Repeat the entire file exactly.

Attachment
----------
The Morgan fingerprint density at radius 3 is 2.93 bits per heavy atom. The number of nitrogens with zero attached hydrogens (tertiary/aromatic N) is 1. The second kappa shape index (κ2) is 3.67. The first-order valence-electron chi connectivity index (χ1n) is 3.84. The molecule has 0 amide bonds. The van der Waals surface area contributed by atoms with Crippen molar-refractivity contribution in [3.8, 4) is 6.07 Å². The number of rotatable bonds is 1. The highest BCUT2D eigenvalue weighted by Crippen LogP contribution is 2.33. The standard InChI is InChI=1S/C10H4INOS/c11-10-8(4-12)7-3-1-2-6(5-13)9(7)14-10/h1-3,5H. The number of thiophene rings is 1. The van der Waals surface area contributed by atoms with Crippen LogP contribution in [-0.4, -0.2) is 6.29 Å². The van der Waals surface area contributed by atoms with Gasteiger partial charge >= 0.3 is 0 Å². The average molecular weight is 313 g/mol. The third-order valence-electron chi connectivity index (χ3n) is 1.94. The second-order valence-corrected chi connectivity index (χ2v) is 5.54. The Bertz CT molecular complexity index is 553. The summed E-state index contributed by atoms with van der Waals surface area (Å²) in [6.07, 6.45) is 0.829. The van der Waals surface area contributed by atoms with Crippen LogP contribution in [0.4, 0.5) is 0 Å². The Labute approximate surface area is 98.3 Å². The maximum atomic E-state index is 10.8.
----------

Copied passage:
The Morgan fingerprint density at radius 3 is 2.93 bits per heavy atom. The number of nitrogens with zero attached hydrogens (tertiary/aromatic N) is 1. The second kappa shape index (κ2) is 3.67. The first-order valence-electron chi connectivity index (χ1n) is 3.84. The molecule has 0 amide bonds. The van der Waals surface area contributed by atoms with Crippen molar-refractivity contribution in [3.8, 4) is 6.07 Å². The number of rotatable bonds is 1. The highest BCUT2D eigenvalue weighted by Crippen LogP contribution is 2.33. The standard InChI is InChI=1S/C10H4INOS/c11-10-8(4-12)7-3-1-2-6(5-13)9(7)14-10/h1-3,5H. The number of thiophene rings is 1. The van der Waals surface area contributed by atoms with Crippen LogP contribution in [-0.4, -0.2) is 6.29 Å². The van der Waals surface area contributed by atoms with Gasteiger partial charge >= 0.3 is 0 Å². The average molecular weight is 313 g/mol. The third-order valence-electron chi connectivity index (χ3n) is 1.94. The second-order valence-corrected chi connectivity index (χ2v) is 5.54. The Bertz CT molecular complexity index is 553. The summed E-state index contributed by atoms with van der Waals surface area (Å²) in [6.07, 6.45) is 0.829. The van der Waals surface area contributed by atoms with Crippen LogP contribution in [0.4, 0.5) is 0 Å². The Labute approximate surface area is 98.3 Å². The maximum atomic E-state index is 10.8.